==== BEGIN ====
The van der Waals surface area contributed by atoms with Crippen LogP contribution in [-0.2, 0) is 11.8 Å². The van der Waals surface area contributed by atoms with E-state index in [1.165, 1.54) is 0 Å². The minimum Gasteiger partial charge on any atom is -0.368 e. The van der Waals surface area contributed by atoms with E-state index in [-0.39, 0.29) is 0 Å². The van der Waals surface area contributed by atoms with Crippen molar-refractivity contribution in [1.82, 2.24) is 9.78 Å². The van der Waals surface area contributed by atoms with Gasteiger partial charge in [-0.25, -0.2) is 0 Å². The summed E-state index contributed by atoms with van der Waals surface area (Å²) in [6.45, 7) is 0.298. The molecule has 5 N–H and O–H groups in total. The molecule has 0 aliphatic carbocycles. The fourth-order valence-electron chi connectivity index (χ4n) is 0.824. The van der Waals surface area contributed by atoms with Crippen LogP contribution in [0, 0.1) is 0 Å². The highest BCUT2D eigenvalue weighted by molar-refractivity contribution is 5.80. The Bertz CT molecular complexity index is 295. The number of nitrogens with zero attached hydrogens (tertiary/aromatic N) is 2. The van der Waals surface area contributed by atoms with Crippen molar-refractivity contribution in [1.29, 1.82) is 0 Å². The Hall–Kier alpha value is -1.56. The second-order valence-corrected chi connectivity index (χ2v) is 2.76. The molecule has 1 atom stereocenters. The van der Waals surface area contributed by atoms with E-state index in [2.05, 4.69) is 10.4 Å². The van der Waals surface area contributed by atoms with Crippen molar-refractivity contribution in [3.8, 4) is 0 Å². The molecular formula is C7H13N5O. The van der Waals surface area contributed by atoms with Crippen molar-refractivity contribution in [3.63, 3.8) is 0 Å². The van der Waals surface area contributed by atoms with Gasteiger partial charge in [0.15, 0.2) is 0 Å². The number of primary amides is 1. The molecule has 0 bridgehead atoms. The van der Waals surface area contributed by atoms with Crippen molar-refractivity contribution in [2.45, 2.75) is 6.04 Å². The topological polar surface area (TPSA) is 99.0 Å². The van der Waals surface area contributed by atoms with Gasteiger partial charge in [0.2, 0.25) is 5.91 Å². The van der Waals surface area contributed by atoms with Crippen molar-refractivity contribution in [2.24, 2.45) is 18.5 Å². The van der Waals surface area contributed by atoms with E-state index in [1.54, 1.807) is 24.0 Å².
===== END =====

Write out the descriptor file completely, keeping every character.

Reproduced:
The van der Waals surface area contributed by atoms with Crippen LogP contribution in [-0.2, 0) is 11.8 Å². The van der Waals surface area contributed by atoms with E-state index in [1.165, 1.54) is 0 Å². The minimum Gasteiger partial charge on any atom is -0.368 e. The van der Waals surface area contributed by atoms with E-state index in [-0.39, 0.29) is 0 Å². The van der Waals surface area contributed by atoms with Crippen molar-refractivity contribution in [1.82, 2.24) is 9.78 Å². The van der Waals surface area contributed by atoms with Gasteiger partial charge in [-0.25, -0.2) is 0 Å². The summed E-state index contributed by atoms with van der Waals surface area (Å²) in [6.45, 7) is 0.298. The molecule has 5 N–H and O–H groups in total. The molecule has 0 aliphatic carbocycles. The fourth-order valence-electron chi connectivity index (χ4n) is 0.824. The van der Waals surface area contributed by atoms with Crippen LogP contribution in [0, 0.1) is 0 Å². The highest BCUT2D eigenvalue weighted by molar-refractivity contribution is 5.80. The Bertz CT molecular complexity index is 295. The number of nitrogens with zero attached hydrogens (tertiary/aromatic N) is 2. The van der Waals surface area contributed by atoms with Crippen molar-refractivity contribution in [1.29, 1.82) is 0 Å². The Hall–Kier alpha value is -1.56. The second-order valence-corrected chi connectivity index (χ2v) is 2.76. The molecule has 1 atom stereocenters. The van der Waals surface area contributed by atoms with E-state index in [2.05, 4.69) is 10.4 Å². The van der Waals surface area contributed by atoms with Crippen molar-refractivity contribution in [3.8, 4) is 0 Å². The molecular formula is C7H13N5O. The van der Waals surface area contributed by atoms with Crippen molar-refractivity contribution in [3.63, 3.8) is 0 Å². The van der Waals surface area contributed by atoms with Gasteiger partial charge in [0.15, 0.2) is 0 Å². The number of primary amides is 1. The molecule has 0 bridgehead atoms. The van der Waals surface area contributed by atoms with Crippen molar-refractivity contribution in [2.45, 2.75) is 6.04 Å². The topological polar surface area (TPSA) is 99.0 Å². The van der Waals surface area contributed by atoms with Gasteiger partial charge in [0.2, 0.25) is 5.91 Å². The van der Waals surface area contributed by atoms with Crippen molar-refractivity contribution in [2.24, 2.45) is 18.5 Å². The van der Waals surface area contributed by atoms with E-state index in [1.54, 1.807) is 24.0 Å².